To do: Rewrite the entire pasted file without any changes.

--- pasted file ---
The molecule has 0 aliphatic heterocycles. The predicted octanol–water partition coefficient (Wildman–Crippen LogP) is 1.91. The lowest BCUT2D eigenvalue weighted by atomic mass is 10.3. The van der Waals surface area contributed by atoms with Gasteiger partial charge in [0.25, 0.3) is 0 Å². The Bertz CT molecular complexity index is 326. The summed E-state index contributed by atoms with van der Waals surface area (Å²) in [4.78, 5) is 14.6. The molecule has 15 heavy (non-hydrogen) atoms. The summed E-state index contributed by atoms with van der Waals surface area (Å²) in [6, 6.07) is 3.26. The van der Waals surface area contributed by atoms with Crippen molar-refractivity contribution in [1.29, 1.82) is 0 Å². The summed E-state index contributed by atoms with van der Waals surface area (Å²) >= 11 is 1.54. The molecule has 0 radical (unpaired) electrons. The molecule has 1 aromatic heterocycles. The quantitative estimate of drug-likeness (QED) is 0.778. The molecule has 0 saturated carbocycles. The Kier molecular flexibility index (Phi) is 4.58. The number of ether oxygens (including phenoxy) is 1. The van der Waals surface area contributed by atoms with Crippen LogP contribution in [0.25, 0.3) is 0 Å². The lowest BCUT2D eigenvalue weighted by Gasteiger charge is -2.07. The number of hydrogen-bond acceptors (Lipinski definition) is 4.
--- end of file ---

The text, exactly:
The molecule has 0 aliphatic heterocycles. The predicted octanol–water partition coefficient (Wildman–Crippen LogP) is 1.91. The lowest BCUT2D eigenvalue weighted by atomic mass is 10.3. The van der Waals surface area contributed by atoms with Gasteiger partial charge in [0.25, 0.3) is 0 Å². The Bertz CT molecular complexity index is 326. The summed E-state index contributed by atoms with van der Waals surface area (Å²) in [4.78, 5) is 14.6. The molecule has 15 heavy (non-hydrogen) atoms. The summed E-state index contributed by atoms with van der Waals surface area (Å²) in [6, 6.07) is 3.26. The van der Waals surface area contributed by atoms with Crippen molar-refractivity contribution in [1.29, 1.82) is 0 Å². The summed E-state index contributed by atoms with van der Waals surface area (Å²) >= 11 is 1.54. The molecule has 0 radical (unpaired) electrons. The molecule has 1 aromatic heterocycles. The quantitative estimate of drug-likeness (QED) is 0.778. The molecule has 0 saturated carbocycles. The Kier molecular flexibility index (Phi) is 4.58. The number of ether oxygens (including phenoxy) is 1. The van der Waals surface area contributed by atoms with Crippen LogP contribution in [0.25, 0.3) is 0 Å². The lowest BCUT2D eigenvalue weighted by Gasteiger charge is -2.07. The number of hydrogen-bond acceptors (Lipinski definition) is 4.